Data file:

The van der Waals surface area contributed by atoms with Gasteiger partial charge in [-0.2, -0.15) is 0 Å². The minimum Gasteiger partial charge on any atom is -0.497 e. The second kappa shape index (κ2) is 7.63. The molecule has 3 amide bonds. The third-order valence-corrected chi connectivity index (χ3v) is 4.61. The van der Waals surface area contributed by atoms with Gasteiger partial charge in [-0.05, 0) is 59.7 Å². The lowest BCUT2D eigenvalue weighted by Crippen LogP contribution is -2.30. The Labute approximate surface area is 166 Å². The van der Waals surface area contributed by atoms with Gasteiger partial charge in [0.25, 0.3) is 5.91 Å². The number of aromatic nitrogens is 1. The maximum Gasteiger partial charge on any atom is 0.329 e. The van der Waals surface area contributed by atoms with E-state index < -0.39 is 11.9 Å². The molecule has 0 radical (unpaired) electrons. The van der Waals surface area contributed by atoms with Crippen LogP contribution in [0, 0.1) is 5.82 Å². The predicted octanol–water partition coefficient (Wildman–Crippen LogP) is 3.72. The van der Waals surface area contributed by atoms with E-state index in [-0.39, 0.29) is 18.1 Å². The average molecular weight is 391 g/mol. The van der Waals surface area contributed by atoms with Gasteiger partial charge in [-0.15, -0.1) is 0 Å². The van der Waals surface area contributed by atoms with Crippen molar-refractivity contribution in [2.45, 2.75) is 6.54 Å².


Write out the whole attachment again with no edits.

The van der Waals surface area contributed by atoms with Gasteiger partial charge in [-0.2, -0.15) is 0 Å². The minimum Gasteiger partial charge on any atom is -0.497 e. The second kappa shape index (κ2) is 7.63. The molecule has 3 amide bonds. The third-order valence-corrected chi connectivity index (χ3v) is 4.61. The van der Waals surface area contributed by atoms with Gasteiger partial charge in [-0.05, 0) is 59.7 Å². The lowest BCUT2D eigenvalue weighted by Crippen LogP contribution is -2.30. The Labute approximate surface area is 166 Å². The van der Waals surface area contributed by atoms with Gasteiger partial charge in [0.25, 0.3) is 5.91 Å². The number of aromatic nitrogens is 1. The maximum Gasteiger partial charge on any atom is 0.329 e. The van der Waals surface area contributed by atoms with E-state index < -0.39 is 11.9 Å². The molecule has 0 radical (unpaired) electrons. The van der Waals surface area contributed by atoms with Crippen LogP contribution in [0, 0.1) is 5.82 Å². The predicted octanol–water partition coefficient (Wildman–Crippen LogP) is 3.72. The van der Waals surface area contributed by atoms with E-state index in [-0.39, 0.29) is 18.1 Å². The average molecular weight is 391 g/mol. The van der Waals surface area contributed by atoms with Gasteiger partial charge in [-0.15, -0.1) is 0 Å². The van der Waals surface area contributed by atoms with Crippen molar-refractivity contribution in [2.45, 2.75) is 6.54 Å².